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CS 551/652: Structure of Spoken Language

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  1. CS 551/652: Structure of Spoken Language Lecture 2: Spectrogram Reading and Introductory Phonetics John-Paul Hosom Fall 2008

  2. Spectrogram Reading • Why bother?? • What’s the point of spectrogram reading? Do people read • spectrograms as part of their job? Do computers “read” spectrograms • in order to recognize speech? • There are some jobs that require spectrogram reading (e.g. phonetic • time alignment), but not many. Automatic speech recognition • systems do not process speech in this way. • Primary reason for spectrogram reading: • If you’re going to work on a problem, it’s advisable to • understand the nature of that problem. Spectrogram reading • provides a direct method for “hands-on” learning of the • characteristics of speech. Studying phonetics, signal processing, • or techniques in speech recognition/speech synthesis does not • fully convey of the complexity and structure of spoken language.

  3. A great website on spectrogram reading: http://home.cc.umanitoba.ca/~robh/ includes “how to” tips on spectrogram reading, a monthly “mystery spectrogram”, and archives of past months’ spectrograms.

  4. Phonetics: Introduction Phonology: A description of the systems and patterns of sounds that occur in a language (abstract), often involving comparisons between languages and/or evolution of a language over time. Phonetics: A branch of phonology that deals with individual speech sounds, their production, and their written representation. Phoneme: • A unit of speech that can be used to differentiate words (e.g. “cat” /k ae t/ vs. “bat” /b ae t/).• Phonemes identify minimal pairs in a language. • The set of phonemes in a language subject to interpretation; most languages have 20 to 40 phonemes.

  5. Phonetics: Introduction Allophone: A speech sound constituting one of the systematic phonetic variants of a given phoneme. Different allophones are predictable from environment (e.g. “toe”, “caught”, “fitness”, “writer”; “sill”, “still”, “spill”) Phone: An acoustic realization of a phoneme. (Many different phones may represent the same phoneme.) “The phoneme /s/ consists of more than 100 allophones” − Pickett, The Acoustics of Speech Communication, p. 7. Phonemes indicated by / /; phones (allophones) indicated by [ ].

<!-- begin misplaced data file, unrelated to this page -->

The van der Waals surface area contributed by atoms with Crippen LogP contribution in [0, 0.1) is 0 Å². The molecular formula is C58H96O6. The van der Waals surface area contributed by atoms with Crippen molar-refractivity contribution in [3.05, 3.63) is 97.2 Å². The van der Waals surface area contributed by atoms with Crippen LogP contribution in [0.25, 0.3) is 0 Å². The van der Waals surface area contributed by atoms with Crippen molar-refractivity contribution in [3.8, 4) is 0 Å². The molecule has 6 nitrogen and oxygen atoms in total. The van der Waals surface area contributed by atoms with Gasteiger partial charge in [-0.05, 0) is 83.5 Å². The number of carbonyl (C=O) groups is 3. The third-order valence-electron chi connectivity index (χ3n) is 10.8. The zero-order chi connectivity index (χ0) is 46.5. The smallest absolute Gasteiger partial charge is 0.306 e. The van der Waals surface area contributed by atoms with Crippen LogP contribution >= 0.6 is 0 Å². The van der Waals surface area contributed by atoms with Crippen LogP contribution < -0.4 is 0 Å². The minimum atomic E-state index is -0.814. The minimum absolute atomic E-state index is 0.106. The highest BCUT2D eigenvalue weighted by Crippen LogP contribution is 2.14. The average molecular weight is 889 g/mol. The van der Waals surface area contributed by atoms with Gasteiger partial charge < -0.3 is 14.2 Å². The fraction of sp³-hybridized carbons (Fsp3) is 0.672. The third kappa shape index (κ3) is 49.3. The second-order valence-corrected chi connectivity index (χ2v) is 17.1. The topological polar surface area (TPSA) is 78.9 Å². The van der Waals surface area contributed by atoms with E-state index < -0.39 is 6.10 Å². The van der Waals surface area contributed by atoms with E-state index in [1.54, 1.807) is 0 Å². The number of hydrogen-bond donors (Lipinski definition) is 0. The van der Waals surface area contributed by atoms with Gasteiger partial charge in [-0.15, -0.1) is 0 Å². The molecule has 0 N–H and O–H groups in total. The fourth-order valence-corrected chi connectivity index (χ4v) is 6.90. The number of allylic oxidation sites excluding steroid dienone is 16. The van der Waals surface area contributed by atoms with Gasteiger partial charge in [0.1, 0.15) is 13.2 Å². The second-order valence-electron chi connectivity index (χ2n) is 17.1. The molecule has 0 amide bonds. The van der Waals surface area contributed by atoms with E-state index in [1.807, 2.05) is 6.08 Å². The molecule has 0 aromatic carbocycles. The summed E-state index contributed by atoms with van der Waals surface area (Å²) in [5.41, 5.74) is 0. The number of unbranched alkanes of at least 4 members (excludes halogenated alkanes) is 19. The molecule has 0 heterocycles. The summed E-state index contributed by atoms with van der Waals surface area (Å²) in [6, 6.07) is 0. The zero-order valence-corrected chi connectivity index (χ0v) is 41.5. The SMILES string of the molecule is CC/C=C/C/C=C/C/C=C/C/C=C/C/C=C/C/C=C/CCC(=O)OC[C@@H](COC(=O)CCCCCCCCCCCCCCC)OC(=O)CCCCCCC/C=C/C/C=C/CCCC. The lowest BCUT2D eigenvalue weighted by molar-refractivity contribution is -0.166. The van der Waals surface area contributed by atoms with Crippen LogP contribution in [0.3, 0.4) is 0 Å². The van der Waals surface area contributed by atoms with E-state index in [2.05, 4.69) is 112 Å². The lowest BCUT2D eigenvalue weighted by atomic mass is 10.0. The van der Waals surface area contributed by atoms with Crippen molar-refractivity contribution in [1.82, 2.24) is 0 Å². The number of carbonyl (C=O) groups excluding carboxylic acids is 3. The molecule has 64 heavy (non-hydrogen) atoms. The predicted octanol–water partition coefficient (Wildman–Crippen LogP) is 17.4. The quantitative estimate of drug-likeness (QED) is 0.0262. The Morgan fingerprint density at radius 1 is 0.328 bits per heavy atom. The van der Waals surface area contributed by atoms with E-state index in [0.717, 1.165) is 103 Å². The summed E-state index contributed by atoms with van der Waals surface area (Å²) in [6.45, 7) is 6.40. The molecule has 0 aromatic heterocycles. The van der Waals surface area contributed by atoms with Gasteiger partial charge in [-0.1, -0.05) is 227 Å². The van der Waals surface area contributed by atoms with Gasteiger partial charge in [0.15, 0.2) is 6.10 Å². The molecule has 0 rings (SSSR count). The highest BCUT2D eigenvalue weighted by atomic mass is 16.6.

6. Phonetics: Introduction Syllable: • Unit of speech containing one or more phonemes. • A vowel in a syllable is called the syllable nucleus. • Most syllables contain one vowel (or diphthong); some contain only a lateral (“bott/le”) or nasal (“butt/on”) as the most intense sound. • Syllable boundaries sometimes ambiguous (“tas/ty” vs. “tast/y” vs. “ta/sty”) Coarticulation: The “blending” of two or more adjacent phones, causing a non-distinct boundary between them. Coarticulation is caused by smooth changes in the articulators (lips, tongue, jaw) over time.

  7. Phonetics: Introduction Coarticulation Example: y uw aa r “you are”: /y uw aa r/

  8. Phonetics: Introduction(adapted from Schane, p. 4-6) • Speech signal is continuous; we perceive discrete entities. • (How many sound units are in the word “cat”?) • One assumption of phonology: utterances can be represented as • sequence of discrete units. • Are such units purely an “invention” of linguistics? • Spoonerisms (“belly jeans” vs. “jelly beans”) and rhymes indicate small units of language (Reverend William Archibald Spooner (1844-1930)) • Utterances of the same word(s) have many differences… we’re • usually only interested in those differences that are “linguistically • significant” or that are “perceived as different”. • Implies a somewhat subjective nature to phonology, whereas • we want an objective measure of perceived or produced units.

  9. Phonetics: Distinctive Phonetic Features • Phonemes do not differ randomly from one another; there are relationships among phonemes (e.g. /p/ vs. /t/ vs. /ah/) • A (distinctive) feature is a “phonetic property that can be used to classify sounds” [Ladefoged, p. 42] • Typically, features are associated with aspects of articulation • Features may be binary or multi-valued • Capital letters indicate feature name: Manner square brackets [] indicate feature value: [+fricative]

  10. Phonetics: Distinctive Phonetic Features • • Exact set of features and feature values depends on goals • (no “right” or “wrong” set of features or values) • • Distinctive features provide a vocabulary for describing speech • • Are distinctive features purely an “invention” of linguistics? • memory tasks show that when people forget a phoneme, theyusually remember a phoneme with similar distinctive features

  11. Phonetics: Distinctive Phonetic Features nasal tract (hard) palate velic port oral tract alveolar ridge velum (soft palate) lips tongue teeth pharynx tongue tip glottis(vocal folds and space between vocal cords) vocal folds (larynx) = vocal cords The Speech Production Apparatus(from Olive, p. 23)

  12. Phonetics: Distinctive Phonetic Features* Feature Description _ Consonantal produced with a constriction along center line of oral cavity. Only vowels, /w/, /h/, and /y/ are not. Vocalic largely unobstructed vocal tract. Vowels and liquids (/l/, /r/) are vocalic; glides (/w/, /y/) are not. Anterior point of articulation near alveolar ridge, including all labial and dental sounds. Coronal articulation involves front of tongue Continuant no complete obstruction in oral cavity; only nasals, stops, and affricates are non-continuant Strident articulation with long, narrow constriction; such as /s/, /z/, /f/, /v/, /sh/, /zh/, /ch/, /jh/ Voiced vibration of the vocal folds occurs during articulation